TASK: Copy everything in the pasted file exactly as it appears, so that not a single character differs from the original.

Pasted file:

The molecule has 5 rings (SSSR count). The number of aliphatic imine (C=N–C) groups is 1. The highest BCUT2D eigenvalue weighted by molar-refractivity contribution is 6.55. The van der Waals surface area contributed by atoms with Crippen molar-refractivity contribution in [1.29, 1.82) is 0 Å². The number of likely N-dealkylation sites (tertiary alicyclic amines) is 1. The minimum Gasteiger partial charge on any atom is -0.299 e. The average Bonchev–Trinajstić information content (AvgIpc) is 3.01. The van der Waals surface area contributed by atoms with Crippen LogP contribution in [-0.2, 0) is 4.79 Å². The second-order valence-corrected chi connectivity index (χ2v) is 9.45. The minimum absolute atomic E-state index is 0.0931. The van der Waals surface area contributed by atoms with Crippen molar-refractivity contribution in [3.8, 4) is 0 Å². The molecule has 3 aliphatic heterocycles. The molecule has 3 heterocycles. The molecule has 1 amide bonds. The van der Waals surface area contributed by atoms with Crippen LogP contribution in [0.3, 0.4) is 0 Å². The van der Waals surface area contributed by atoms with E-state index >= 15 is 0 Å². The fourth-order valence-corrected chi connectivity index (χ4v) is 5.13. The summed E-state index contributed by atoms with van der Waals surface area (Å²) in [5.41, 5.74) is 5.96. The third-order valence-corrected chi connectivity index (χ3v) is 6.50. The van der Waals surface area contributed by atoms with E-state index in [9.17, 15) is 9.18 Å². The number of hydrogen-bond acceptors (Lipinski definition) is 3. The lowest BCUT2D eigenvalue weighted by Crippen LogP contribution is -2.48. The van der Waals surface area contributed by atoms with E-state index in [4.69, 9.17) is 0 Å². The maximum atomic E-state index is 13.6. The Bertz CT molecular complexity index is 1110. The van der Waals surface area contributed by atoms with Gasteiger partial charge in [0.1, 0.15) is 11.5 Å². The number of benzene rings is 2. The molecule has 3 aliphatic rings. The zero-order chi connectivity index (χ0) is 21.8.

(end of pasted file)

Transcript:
The molecule has 5 rings (SSSR count). The number of aliphatic imine (C=N–C) groups is 1. The highest BCUT2D eigenvalue weighted by molar-refractivity contribution is 6.55. The van der Waals surface area contributed by atoms with Crippen molar-refractivity contribution in [1.29, 1.82) is 0 Å². The number of likely N-dealkylation sites (tertiary alicyclic amines) is 1. The minimum Gasteiger partial charge on any atom is -0.299 e. The average Bonchev–Trinajstić information content (AvgIpc) is 3.01. The van der Waals surface area contributed by atoms with Crippen LogP contribution in [-0.2, 0) is 4.79 Å². The second-order valence-corrected chi connectivity index (χ2v) is 9.45. The minimum absolute atomic E-state index is 0.0931. The van der Waals surface area contributed by atoms with Crippen molar-refractivity contribution in [3.8, 4) is 0 Å². The molecule has 3 aliphatic heterocycles. The molecule has 3 heterocycles. The molecule has 1 amide bonds. The van der Waals surface area contributed by atoms with Crippen LogP contribution in [0.3, 0.4) is 0 Å². The van der Waals surface area contributed by atoms with E-state index >= 15 is 0 Å². The fourth-order valence-corrected chi connectivity index (χ4v) is 5.13. The summed E-state index contributed by atoms with van der Waals surface area (Å²) in [5.41, 5.74) is 5.96. The third-order valence-corrected chi connectivity index (χ3v) is 6.50. The van der Waals surface area contributed by atoms with E-state index in [9.17, 15) is 9.18 Å². The number of hydrogen-bond acceptors (Lipinski definition) is 3. The lowest BCUT2D eigenvalue weighted by Crippen LogP contribution is -2.48. The van der Waals surface area contributed by atoms with E-state index in [4.69, 9.17) is 0 Å². The maximum atomic E-state index is 13.6. The Bertz CT molecular complexity index is 1110. The van der Waals surface area contributed by atoms with Gasteiger partial charge in [0.1, 0.15) is 11.5 Å². The number of benzene rings is 2. The molecule has 3 aliphatic rings. The zero-order chi connectivity index (χ0) is 21.8.